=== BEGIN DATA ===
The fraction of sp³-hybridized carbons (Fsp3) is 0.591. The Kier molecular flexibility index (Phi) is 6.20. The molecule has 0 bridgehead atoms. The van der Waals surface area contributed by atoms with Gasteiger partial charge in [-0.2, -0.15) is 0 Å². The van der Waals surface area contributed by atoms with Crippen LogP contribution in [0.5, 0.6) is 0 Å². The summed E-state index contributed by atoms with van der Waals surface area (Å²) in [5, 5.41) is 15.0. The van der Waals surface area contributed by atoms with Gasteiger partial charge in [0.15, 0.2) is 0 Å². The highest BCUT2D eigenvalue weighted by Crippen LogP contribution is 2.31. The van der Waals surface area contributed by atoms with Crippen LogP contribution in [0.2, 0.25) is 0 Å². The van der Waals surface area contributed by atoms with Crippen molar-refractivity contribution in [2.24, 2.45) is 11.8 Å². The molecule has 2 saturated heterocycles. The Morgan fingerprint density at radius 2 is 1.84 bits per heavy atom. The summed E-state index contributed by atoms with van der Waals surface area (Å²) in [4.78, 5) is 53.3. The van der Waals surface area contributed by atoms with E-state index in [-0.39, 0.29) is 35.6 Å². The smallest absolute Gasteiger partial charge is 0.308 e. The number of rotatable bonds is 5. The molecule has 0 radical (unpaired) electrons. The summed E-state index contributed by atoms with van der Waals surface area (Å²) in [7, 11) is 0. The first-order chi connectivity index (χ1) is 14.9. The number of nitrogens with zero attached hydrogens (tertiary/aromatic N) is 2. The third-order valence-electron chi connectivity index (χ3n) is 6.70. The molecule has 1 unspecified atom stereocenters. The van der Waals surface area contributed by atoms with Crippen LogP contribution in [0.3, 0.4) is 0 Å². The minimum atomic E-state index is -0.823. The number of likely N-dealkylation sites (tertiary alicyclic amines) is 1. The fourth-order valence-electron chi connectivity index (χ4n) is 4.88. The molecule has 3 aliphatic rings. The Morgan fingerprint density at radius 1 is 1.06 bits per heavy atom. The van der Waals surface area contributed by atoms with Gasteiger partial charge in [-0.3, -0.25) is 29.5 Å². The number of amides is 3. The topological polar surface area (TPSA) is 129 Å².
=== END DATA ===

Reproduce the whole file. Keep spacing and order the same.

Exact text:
The fraction of sp³-hybridized carbons (Fsp3) is 0.591. The Kier molecular flexibility index (Phi) is 6.20. The molecule has 0 bridgehead atoms. The van der Waals surface area contributed by atoms with Gasteiger partial charge in [-0.2, -0.15) is 0 Å². The van der Waals surface area contributed by atoms with Crippen LogP contribution in [0.5, 0.6) is 0 Å². The summed E-state index contributed by atoms with van der Waals surface area (Å²) in [5, 5.41) is 15.0. The van der Waals surface area contributed by atoms with Gasteiger partial charge in [0.15, 0.2) is 0 Å². The highest BCUT2D eigenvalue weighted by Crippen LogP contribution is 2.31. The van der Waals surface area contributed by atoms with Crippen LogP contribution in [0.2, 0.25) is 0 Å². The van der Waals surface area contributed by atoms with Crippen molar-refractivity contribution in [2.24, 2.45) is 11.8 Å². The molecule has 2 saturated heterocycles. The Morgan fingerprint density at radius 2 is 1.84 bits per heavy atom. The summed E-state index contributed by atoms with van der Waals surface area (Å²) in [4.78, 5) is 53.3. The van der Waals surface area contributed by atoms with E-state index in [-0.39, 0.29) is 35.6 Å². The smallest absolute Gasteiger partial charge is 0.308 e. The number of rotatable bonds is 5. The molecule has 0 radical (unpaired) electrons. The summed E-state index contributed by atoms with van der Waals surface area (Å²) in [7, 11) is 0. The first-order chi connectivity index (χ1) is 14.9. The number of nitrogens with zero attached hydrogens (tertiary/aromatic N) is 2. The third-order valence-electron chi connectivity index (χ3n) is 6.70. The molecule has 1 unspecified atom stereocenters. The van der Waals surface area contributed by atoms with Crippen LogP contribution in [0.3, 0.4) is 0 Å². The minimum atomic E-state index is -0.823. The number of likely N-dealkylation sites (tertiary alicyclic amines) is 1. The fourth-order valence-electron chi connectivity index (χ4n) is 4.88. The molecule has 3 aliphatic rings. The Morgan fingerprint density at radius 1 is 1.06 bits per heavy atom. The van der Waals surface area contributed by atoms with Gasteiger partial charge in [-0.3, -0.25) is 29.5 Å². The number of amides is 3. The topological polar surface area (TPSA) is 129 Å².